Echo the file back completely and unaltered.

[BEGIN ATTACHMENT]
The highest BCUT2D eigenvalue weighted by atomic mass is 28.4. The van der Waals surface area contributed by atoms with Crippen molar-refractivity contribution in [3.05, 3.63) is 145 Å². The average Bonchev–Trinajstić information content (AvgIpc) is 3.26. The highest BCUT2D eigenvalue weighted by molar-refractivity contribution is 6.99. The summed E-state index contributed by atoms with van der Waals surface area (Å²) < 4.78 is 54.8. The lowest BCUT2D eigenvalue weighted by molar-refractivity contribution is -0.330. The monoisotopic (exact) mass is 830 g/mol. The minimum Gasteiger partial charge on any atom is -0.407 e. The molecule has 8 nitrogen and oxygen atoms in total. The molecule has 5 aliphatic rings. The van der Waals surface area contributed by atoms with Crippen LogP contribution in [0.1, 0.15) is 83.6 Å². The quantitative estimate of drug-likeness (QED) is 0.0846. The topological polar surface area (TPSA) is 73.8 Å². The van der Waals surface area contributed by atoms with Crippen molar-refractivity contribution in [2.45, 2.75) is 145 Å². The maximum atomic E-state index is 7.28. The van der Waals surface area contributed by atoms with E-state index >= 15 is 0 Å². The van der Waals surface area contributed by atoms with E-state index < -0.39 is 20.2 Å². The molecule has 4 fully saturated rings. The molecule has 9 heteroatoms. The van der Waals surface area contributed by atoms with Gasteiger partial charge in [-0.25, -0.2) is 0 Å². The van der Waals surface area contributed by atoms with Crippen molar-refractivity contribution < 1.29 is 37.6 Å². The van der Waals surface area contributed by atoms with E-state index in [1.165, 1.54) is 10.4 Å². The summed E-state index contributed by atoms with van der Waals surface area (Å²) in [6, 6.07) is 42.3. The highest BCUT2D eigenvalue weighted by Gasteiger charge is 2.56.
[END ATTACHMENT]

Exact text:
The highest BCUT2D eigenvalue weighted by atomic mass is 28.4. The van der Waals surface area contributed by atoms with Crippen molar-refractivity contribution in [3.05, 3.63) is 145 Å². The average Bonchev–Trinajstić information content (AvgIpc) is 3.26. The highest BCUT2D eigenvalue weighted by molar-refractivity contribution is 6.99. The summed E-state index contributed by atoms with van der Waals surface area (Å²) < 4.78 is 54.8. The lowest BCUT2D eigenvalue weighted by molar-refractivity contribution is -0.330. The monoisotopic (exact) mass is 830 g/mol. The minimum Gasteiger partial charge on any atom is -0.407 e. The molecule has 8 nitrogen and oxygen atoms in total. The molecule has 5 aliphatic rings. The van der Waals surface area contributed by atoms with Crippen LogP contribution in [0.1, 0.15) is 83.6 Å². The quantitative estimate of drug-likeness (QED) is 0.0846. The topological polar surface area (TPSA) is 73.8 Å². The van der Waals surface area contributed by atoms with Crippen molar-refractivity contribution in [2.45, 2.75) is 145 Å². The maximum atomic E-state index is 7.28. The van der Waals surface area contributed by atoms with E-state index >= 15 is 0 Å². The van der Waals surface area contributed by atoms with E-state index < -0.39 is 20.2 Å². The molecule has 4 fully saturated rings. The molecule has 9 heteroatoms. The van der Waals surface area contributed by atoms with Gasteiger partial charge in [-0.25, -0.2) is 0 Å². The van der Waals surface area contributed by atoms with Crippen molar-refractivity contribution < 1.29 is 37.6 Å². The van der Waals surface area contributed by atoms with E-state index in [1.165, 1.54) is 10.4 Å². The summed E-state index contributed by atoms with van der Waals surface area (Å²) in [6, 6.07) is 42.3. The highest BCUT2D eigenvalue weighted by Gasteiger charge is 2.56.